Reading the Bible Missionally.
The book Reading the Bible Missionally is a fruit of the 2013 conference on "A Missional Reading of Scripture" at Calvin Theological Seminary in Grand Rapids, Michigan. The authors of the book have reworked the keynote addresses of the conference and some of the workshops into chapters of this 343-page volume, published in the Gospel and Our Culture Series. The 13 contributors to this book are experts from the fields of biblical and mission studies. They explore the meaning and importance of "missional hermeneutics" in contemporary biblical scholarship and in the life of the church.
Reading the Bible Missionally has five sections: A Missional Hermeneutic, A Missional Reading of the Old Testament, A Missional Reading of the New Testament, A Missional Reading of Scripture and Preaching, and A Missional Reading of Scripture and Theological Education. The first section serves as a prolegomenon to the book and to missional hermeneutic. It introduces the missional hermeneutic project from the perspectives of five contributors. Michael W. Goheen writes on "A History and Introduction to a Missional Reading of the Bible." Richard Bauckham focuses on "Mission as Hermeneutic for Scriptural Interpretation," followed by "Mapping the Missional Hermeneutic Conversation" by Giorge R. Hunsberger. Craig G. Bartholomew writes on "Theological Interpretation and a Missional Hermeneutic," while the last chapter, on "Intercultural Hermeneutics and the Shape of Missional Theology," is by John R. Franke. The second section includes three chapters aiming at the missional reading of the Old Testament. Christopher J. H. Wright has written the introductory chapter, while Mark Glanville and Carl J. Bosma show how the missional hermeneutic applies to the book of Deuteronomy and Psalms 67 and 96. Section three has a similar structure, but with the focus on the New Testament. The introductory chapter is by N. T. Wright, and Joel B. Green and Dean Flemming look at how to read the Letter of James and St Paul's Letter to the Colossians missionally. Michael W. Goheen, Timothy M. Sheridan, and Darrell L. Guder contributed to the two subsequent sections that focus on missional reading of scripture with reference to preaching and theological education. The book offers a detailed bibliography for studies in Missional Hermeneutics as a concluding chapter.
The goal of this book is to probe "a missional hermeneutic." It seeks to achieve this by highlighting the centrality of mission in biblical studies, pointing out that mission played an indisputable role in the formation of the Bible. This makes mission an imperative key to biblical interpretation. It argues that mission is a major interpretative lens for contemporary biblical hermeneutics. As this is a book of various authors, this argument is presented from different perspectives. This adds value to the book, but at the same time it is challenging for the arguments to be even.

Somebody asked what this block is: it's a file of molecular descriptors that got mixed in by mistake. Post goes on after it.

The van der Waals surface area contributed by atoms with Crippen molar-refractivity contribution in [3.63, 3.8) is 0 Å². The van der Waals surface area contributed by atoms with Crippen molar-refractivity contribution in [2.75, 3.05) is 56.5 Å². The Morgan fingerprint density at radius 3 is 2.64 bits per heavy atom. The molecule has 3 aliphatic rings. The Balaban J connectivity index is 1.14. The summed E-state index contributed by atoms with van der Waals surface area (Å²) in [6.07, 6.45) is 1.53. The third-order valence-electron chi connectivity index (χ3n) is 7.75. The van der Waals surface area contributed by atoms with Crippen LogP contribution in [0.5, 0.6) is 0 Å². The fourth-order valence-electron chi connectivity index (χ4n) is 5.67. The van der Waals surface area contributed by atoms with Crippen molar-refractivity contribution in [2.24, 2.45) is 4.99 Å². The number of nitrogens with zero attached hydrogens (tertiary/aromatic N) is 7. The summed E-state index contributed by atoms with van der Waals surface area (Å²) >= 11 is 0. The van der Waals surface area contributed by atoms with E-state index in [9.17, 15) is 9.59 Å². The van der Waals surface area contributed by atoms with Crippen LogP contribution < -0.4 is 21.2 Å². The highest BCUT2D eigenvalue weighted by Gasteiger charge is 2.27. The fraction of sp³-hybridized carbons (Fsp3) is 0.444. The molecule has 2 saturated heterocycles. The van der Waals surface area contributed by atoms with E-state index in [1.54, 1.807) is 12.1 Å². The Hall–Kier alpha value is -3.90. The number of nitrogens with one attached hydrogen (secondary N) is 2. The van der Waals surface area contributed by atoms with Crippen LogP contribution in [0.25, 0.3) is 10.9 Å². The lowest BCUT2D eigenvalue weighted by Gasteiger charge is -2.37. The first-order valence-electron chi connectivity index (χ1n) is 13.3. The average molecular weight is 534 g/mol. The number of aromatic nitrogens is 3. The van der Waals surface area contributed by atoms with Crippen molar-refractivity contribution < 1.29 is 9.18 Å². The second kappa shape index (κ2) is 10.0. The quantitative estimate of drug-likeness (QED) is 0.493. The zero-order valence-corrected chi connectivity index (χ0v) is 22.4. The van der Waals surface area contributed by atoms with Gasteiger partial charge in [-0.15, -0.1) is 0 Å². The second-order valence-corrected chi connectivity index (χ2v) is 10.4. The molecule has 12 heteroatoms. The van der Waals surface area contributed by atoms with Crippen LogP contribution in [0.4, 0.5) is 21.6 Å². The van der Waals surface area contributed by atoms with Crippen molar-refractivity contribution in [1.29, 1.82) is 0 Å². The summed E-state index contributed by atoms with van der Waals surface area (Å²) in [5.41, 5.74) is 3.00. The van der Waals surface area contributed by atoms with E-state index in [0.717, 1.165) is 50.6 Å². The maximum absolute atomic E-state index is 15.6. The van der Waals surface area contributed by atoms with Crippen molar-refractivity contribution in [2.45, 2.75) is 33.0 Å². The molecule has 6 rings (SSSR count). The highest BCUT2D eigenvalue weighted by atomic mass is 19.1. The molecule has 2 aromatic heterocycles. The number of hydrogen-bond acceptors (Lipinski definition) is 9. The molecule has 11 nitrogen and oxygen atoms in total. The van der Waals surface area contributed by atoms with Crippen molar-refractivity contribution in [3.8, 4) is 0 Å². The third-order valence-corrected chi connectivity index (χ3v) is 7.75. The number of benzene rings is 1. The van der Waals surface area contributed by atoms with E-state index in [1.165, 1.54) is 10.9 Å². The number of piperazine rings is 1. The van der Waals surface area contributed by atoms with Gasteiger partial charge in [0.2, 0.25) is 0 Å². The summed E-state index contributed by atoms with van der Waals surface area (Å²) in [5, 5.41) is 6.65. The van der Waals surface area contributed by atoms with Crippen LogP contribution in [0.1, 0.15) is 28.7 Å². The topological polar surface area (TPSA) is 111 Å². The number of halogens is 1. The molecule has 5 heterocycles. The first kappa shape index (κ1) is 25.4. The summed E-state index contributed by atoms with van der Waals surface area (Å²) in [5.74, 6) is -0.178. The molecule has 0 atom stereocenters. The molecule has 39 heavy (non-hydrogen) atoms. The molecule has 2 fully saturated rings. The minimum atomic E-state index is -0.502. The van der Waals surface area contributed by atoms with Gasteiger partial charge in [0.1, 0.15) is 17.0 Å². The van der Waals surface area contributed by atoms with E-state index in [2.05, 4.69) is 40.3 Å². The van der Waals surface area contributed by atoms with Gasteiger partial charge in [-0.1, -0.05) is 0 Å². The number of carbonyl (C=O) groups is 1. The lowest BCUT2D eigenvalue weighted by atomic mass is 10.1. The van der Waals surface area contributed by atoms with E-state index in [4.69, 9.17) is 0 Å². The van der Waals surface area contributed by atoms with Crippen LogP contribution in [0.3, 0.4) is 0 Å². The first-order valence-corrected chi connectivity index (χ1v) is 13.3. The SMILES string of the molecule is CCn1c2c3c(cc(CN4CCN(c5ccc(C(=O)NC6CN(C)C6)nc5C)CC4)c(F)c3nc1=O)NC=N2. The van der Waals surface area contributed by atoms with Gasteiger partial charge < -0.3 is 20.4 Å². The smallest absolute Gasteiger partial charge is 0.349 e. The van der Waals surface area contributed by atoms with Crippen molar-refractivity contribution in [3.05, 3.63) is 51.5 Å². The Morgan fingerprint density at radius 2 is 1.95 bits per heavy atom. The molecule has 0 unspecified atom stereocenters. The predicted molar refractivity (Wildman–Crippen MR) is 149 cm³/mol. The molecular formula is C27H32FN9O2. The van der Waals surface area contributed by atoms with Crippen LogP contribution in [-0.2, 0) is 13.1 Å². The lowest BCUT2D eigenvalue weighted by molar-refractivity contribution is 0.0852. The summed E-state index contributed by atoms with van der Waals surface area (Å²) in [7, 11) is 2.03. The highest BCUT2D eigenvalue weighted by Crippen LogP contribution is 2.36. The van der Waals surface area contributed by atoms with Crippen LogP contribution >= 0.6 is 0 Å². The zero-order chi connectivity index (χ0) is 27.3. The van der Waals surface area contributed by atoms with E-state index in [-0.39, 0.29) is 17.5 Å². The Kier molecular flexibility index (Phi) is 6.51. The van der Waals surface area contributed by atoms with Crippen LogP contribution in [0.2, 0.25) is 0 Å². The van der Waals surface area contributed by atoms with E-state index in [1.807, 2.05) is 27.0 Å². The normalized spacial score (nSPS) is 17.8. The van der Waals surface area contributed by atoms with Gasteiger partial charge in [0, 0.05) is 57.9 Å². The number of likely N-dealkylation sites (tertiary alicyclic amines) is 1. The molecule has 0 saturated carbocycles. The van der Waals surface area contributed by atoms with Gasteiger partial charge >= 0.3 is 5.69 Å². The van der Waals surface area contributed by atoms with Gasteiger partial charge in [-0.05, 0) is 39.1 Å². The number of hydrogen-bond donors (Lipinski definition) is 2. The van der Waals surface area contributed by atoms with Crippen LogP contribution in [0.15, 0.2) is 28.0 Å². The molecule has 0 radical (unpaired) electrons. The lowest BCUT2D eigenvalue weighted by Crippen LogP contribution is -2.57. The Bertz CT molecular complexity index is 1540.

Reading the Bible Missionally seeks to bring biblical and missiological studies to a common project. According to Michael W. Goheen, it challenges the fact that "[m]any biblical scholars go on about their business paying little attention to the insight of their missiological colleagues: that mission is a central category in the Bible that needs to be taken seriously if our interpretation is to be faithful" (p. 3). This common project challenges not only biblical studies but also the understanding of mission (p. 7). Though it is difficult to pick a specific definition of mission from the book, one can see that the authors agree that mission goes beyond taking the gospel message from the West to the rest. Mission should be a participation of all in the work of the triune God for the service of creation and humanity. This book presents missional hermeneutics as the interpretative method at the service of the "new evangelization" context of contemporary Western societies.
One major point of criticism is the book's lack of perspectives that are non-Western and the lack of female perspectives, given that all the authors are male and from the West. A further discussion on missional hermeneutics should involve voices from Africa, Asia, Latin America, the Middle East, and the Pacific. It will be important to see how missional hermeneutics resonates with people who live in multi-religious and multicultural contexts, particularly those who live as religious minorities in their world.
Second, the book's presentation seems to imply that everything is missional hermeneutics, and missional hermeneutics is everything. From the point of view of biblical studies, missional hermeneutics will be a cross-border approach, embracing both diachronic and synchronic methods. It will take into account historical criticism, narrative criticism, canonical criticism, theological and intercultural criticisms, etc. This could be a great contribution of missional hermeneutics to biblical studies, if successful, but at the moment it seems to be simply seeing and attaching the label of missional hermeneutics to every method and approach, and sometimes in an unconvincing manner. The passion and conviction of the authors about missional hermeneutics can be felt reading through the chapters of this book, but I tend to see a risk of imposing on the biblical text what does not belong to it.
I will conclude by addressing a question of whether this book is worth spending your money on. My answer is "yes." Beyond serving as an introduction to the field of missional hermeneutics, one will find in this book many thought-provoking issues raised for biblical and mission scholars; for pastors and preachers; for theological educators; and for simple Christians who seek to live out their calling in everyday life.
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|Publication:||International Review of Mission|
|Article Type:||Book review|
|Date:||Dec 1, 2017|
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